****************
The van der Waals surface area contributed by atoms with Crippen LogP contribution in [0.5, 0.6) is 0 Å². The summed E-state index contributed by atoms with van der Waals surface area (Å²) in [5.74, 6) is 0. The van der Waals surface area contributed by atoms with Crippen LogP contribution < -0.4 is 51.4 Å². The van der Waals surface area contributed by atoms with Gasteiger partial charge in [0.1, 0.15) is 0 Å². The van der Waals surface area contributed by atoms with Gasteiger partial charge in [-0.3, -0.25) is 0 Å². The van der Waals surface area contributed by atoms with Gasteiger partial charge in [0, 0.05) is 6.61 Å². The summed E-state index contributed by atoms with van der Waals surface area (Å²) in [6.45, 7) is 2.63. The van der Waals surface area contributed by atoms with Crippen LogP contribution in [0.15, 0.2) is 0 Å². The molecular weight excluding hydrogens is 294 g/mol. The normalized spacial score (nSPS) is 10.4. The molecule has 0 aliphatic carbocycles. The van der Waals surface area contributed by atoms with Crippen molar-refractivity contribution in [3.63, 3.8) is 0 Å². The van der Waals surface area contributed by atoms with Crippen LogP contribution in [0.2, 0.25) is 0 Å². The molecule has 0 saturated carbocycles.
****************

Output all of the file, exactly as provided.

The van der Waals surface area contributed by atoms with Crippen LogP contribution in [0.5, 0.6) is 0 Å². The summed E-state index contributed by atoms with van der Waals surface area (Å²) in [5.74, 6) is 0. The van der Waals surface area contributed by atoms with Crippen LogP contribution < -0.4 is 51.4 Å². The van der Waals surface area contributed by atoms with Gasteiger partial charge in [0.1, 0.15) is 0 Å². The van der Waals surface area contributed by atoms with Gasteiger partial charge in [-0.3, -0.25) is 0 Å². The van der Waals surface area contributed by atoms with Gasteiger partial charge in [0, 0.05) is 6.61 Å². The summed E-state index contributed by atoms with van der Waals surface area (Å²) in [6.45, 7) is 2.63. The van der Waals surface area contributed by atoms with Crippen LogP contribution in [0.15, 0.2) is 0 Å². The molecular weight excluding hydrogens is 294 g/mol. The normalized spacial score (nSPS) is 10.4. The molecule has 0 aliphatic carbocycles. The van der Waals surface area contributed by atoms with Crippen molar-refractivity contribution in [3.63, 3.8) is 0 Å². The van der Waals surface area contributed by atoms with Crippen LogP contribution in [0.2, 0.25) is 0 Å². The molecule has 0 saturated carbocycles.